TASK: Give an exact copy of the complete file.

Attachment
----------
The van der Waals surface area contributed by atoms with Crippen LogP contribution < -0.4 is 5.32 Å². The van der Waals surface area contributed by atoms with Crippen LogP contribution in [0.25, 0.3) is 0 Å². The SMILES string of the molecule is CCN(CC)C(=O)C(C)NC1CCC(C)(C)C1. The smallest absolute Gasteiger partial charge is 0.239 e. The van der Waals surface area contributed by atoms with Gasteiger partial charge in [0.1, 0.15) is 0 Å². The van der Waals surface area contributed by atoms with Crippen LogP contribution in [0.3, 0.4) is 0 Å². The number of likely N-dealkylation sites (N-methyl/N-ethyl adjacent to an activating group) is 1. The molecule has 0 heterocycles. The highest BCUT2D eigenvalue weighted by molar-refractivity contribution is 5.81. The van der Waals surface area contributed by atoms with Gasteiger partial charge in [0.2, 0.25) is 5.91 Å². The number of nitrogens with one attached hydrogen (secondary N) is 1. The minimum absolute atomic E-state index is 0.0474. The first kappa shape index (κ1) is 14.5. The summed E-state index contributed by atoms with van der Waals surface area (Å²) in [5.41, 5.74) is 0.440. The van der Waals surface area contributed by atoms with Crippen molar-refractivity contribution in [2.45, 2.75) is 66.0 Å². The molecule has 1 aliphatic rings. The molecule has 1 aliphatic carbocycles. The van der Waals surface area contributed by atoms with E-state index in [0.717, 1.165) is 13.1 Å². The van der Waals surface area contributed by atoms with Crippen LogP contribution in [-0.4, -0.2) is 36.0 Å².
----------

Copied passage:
The van der Waals surface area contributed by atoms with Crippen LogP contribution < -0.4 is 5.32 Å². The van der Waals surface area contributed by atoms with Crippen LogP contribution in [0.25, 0.3) is 0 Å². The SMILES string of the molecule is CCN(CC)C(=O)C(C)NC1CCC(C)(C)C1. The smallest absolute Gasteiger partial charge is 0.239 e. The van der Waals surface area contributed by atoms with Gasteiger partial charge in [0.1, 0.15) is 0 Å². The van der Waals surface area contributed by atoms with Crippen LogP contribution in [0.3, 0.4) is 0 Å². The number of likely N-dealkylation sites (N-methyl/N-ethyl adjacent to an activating group) is 1. The molecule has 0 heterocycles. The highest BCUT2D eigenvalue weighted by molar-refractivity contribution is 5.81. The van der Waals surface area contributed by atoms with Gasteiger partial charge in [0.2, 0.25) is 5.91 Å². The number of nitrogens with one attached hydrogen (secondary N) is 1. The minimum absolute atomic E-state index is 0.0474. The first kappa shape index (κ1) is 14.5. The summed E-state index contributed by atoms with van der Waals surface area (Å²) in [5.41, 5.74) is 0.440. The van der Waals surface area contributed by atoms with Crippen molar-refractivity contribution in [2.45, 2.75) is 66.0 Å². The molecule has 1 aliphatic rings. The molecule has 1 aliphatic carbocycles. The van der Waals surface area contributed by atoms with E-state index in [0.717, 1.165) is 13.1 Å². The van der Waals surface area contributed by atoms with Crippen LogP contribution in [-0.4, -0.2) is 36.0 Å².